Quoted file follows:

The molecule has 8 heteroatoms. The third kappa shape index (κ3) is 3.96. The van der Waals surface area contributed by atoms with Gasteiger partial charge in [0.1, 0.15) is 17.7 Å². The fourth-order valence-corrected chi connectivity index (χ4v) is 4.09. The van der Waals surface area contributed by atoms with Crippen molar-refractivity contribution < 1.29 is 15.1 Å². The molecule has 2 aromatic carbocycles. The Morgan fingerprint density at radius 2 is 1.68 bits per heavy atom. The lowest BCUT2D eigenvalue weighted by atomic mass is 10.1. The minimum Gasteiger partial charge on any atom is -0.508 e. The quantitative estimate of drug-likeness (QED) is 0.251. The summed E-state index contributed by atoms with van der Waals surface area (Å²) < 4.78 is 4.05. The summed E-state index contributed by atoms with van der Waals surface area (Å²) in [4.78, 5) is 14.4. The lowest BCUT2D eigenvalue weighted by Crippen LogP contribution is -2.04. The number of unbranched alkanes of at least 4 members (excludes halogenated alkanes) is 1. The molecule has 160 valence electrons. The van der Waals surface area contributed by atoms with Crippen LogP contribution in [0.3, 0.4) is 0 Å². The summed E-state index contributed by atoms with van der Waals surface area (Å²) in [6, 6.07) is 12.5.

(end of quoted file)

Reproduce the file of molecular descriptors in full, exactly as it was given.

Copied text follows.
The molecule has 8 heteroatoms. The third kappa shape index (κ3) is 3.96. The van der Waals surface area contributed by atoms with Gasteiger partial charge in [0.1, 0.15) is 17.7 Å². The fourth-order valence-corrected chi connectivity index (χ4v) is 4.09. The van der Waals surface area contributed by atoms with Crippen molar-refractivity contribution < 1.29 is 15.1 Å². The molecule has 2 aromatic carbocycles. The Morgan fingerprint density at radius 2 is 1.68 bits per heavy atom. The lowest BCUT2D eigenvalue weighted by atomic mass is 10.1. The minimum Gasteiger partial charge on any atom is -0.508 e. The quantitative estimate of drug-likeness (QED) is 0.251. The summed E-state index contributed by atoms with van der Waals surface area (Å²) < 4.78 is 4.05. The summed E-state index contributed by atoms with van der Waals surface area (Å²) in [4.78, 5) is 14.4. The lowest BCUT2D eigenvalue weighted by Crippen LogP contribution is -2.04. The number of unbranched alkanes of at least 4 members (excludes halogenated alkanes) is 1. The molecule has 160 valence electrons. The van der Waals surface area contributed by atoms with Crippen LogP contribution in [0.3, 0.4) is 0 Å². The summed E-state index contributed by atoms with van der Waals surface area (Å²) in [6, 6.07) is 12.5.